We created this video on how to make thread chains. These are essential for keeping two layers of fabric together when you still need to allow for movement such as a main fabric and a lining. It’s also an excellent technique for tacking down pockets so that they don’t poke out. You will want to use thread chains when sewing The Cascade Duffle Coat and The Driftless Cardigan.
This tutorial shows you how the professionals get their flat bias necklines and armholes. Our patterns have illustrated instructions on how to do this but, there is nothing like a step by step photo tutorial!
In the spring we posted this cinch pouch tutorial. These little guys make great pouches for just about anything that needs to be organized. I use mine as a make up bag when I travel and I have a super sized one that I store my yarn collection in. This is a great project for beginner sewers.
Then in the summer we created this free apron pattern. It’s the perfect pattern to practice making pockets. For even more practice you can improvise and add as many pockets as you like.
One of our most fun adventures in the studio in 2016 was creating, On the Surface, our textile tutorial series. There are so many techniques that you can use to customize your fabric at home. Stay tuned because there are more coming in 2017!
The first tutorial we put together was potato stamping. The print possibilities are endless with this technique. I used French fries, because… why not?!
Our next tutorial was natural dyeing with avocado pits. When boiled avocado pits make a beautiful shade of blush pink. We made our fabric into a Scout Tee.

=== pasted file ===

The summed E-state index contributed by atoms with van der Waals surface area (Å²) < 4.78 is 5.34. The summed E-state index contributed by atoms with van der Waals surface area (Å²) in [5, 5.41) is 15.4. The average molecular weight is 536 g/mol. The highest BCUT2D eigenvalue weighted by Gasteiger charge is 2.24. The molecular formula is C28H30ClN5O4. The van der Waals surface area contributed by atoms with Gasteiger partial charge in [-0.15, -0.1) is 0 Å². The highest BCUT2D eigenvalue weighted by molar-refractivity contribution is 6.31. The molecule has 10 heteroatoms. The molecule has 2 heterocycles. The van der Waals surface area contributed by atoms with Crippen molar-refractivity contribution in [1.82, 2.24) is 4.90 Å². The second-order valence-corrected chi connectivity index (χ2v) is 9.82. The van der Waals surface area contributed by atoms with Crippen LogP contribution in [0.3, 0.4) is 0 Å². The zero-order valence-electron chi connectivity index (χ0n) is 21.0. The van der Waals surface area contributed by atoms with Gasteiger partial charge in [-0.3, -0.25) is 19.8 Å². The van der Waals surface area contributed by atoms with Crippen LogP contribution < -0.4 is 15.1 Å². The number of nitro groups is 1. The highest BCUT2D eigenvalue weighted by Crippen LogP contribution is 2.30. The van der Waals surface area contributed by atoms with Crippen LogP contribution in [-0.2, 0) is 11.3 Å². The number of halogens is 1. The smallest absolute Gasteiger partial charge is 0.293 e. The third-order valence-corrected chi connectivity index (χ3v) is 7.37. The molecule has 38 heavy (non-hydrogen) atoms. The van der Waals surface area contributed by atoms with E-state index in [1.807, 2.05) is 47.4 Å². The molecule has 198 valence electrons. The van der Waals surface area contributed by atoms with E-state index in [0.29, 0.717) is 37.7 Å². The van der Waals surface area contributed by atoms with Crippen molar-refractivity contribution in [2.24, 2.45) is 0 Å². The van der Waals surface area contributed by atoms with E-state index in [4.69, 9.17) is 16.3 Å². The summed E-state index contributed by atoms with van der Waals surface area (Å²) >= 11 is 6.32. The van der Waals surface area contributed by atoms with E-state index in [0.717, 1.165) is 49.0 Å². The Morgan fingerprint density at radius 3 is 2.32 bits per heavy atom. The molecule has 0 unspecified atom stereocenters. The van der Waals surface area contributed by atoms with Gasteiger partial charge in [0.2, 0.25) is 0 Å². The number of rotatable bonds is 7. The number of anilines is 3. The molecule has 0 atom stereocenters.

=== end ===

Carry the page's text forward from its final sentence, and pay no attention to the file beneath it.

left | right
We are drooling over these two projects that our readers made with our natural dying tutorial! Are there any surface design or dyeing tutorials you’d love to see next year?
This has been a really exciting and rewarding year for us. We worked together, combining our talents and released four new patterns. Releasing patterns is such a fun and creative process. For the most part! After the drafting and testing part is done we come up with a name for the pattern. We brainstorm for a few weeks and come up with something that reflects on the function of the garment and where and how we imagine it being worn. Then we work on the blurb, at that point we are already so attached to the pattern it’s like writing a short biography. The most exciting part about releasing patterns into the world is seeing how you create truly unique and personal garments. Thanks for keeping us inspired! Here are the four patterns that we released in 2016.
The first pattern we released in 2016 was the Driftless Cardigan. Jen wanted to make a cozy, multi-seasonal cardigan with super cute pockets. We are all nostalgic about cabin life, so we named it after the Driftless region in Wisconsin. It’s perfect for walks in the woods and nights by the fire. I hope to make a few in 2017. That’s my goal!
Next up was the Willow Tank & Dress. Photographing our Willows at The Garfield Park Conservatory was by far the best day of the year for us! It was magical spending the day exploring the conservatory in our new handmade outfits. There is a lack of nature here in Chicago, especially in early spring. Spending the day at the conservatory transported us from city life into nature. Where ever you live I highly recommend visiting your local conservatory and breathing in the freshest air!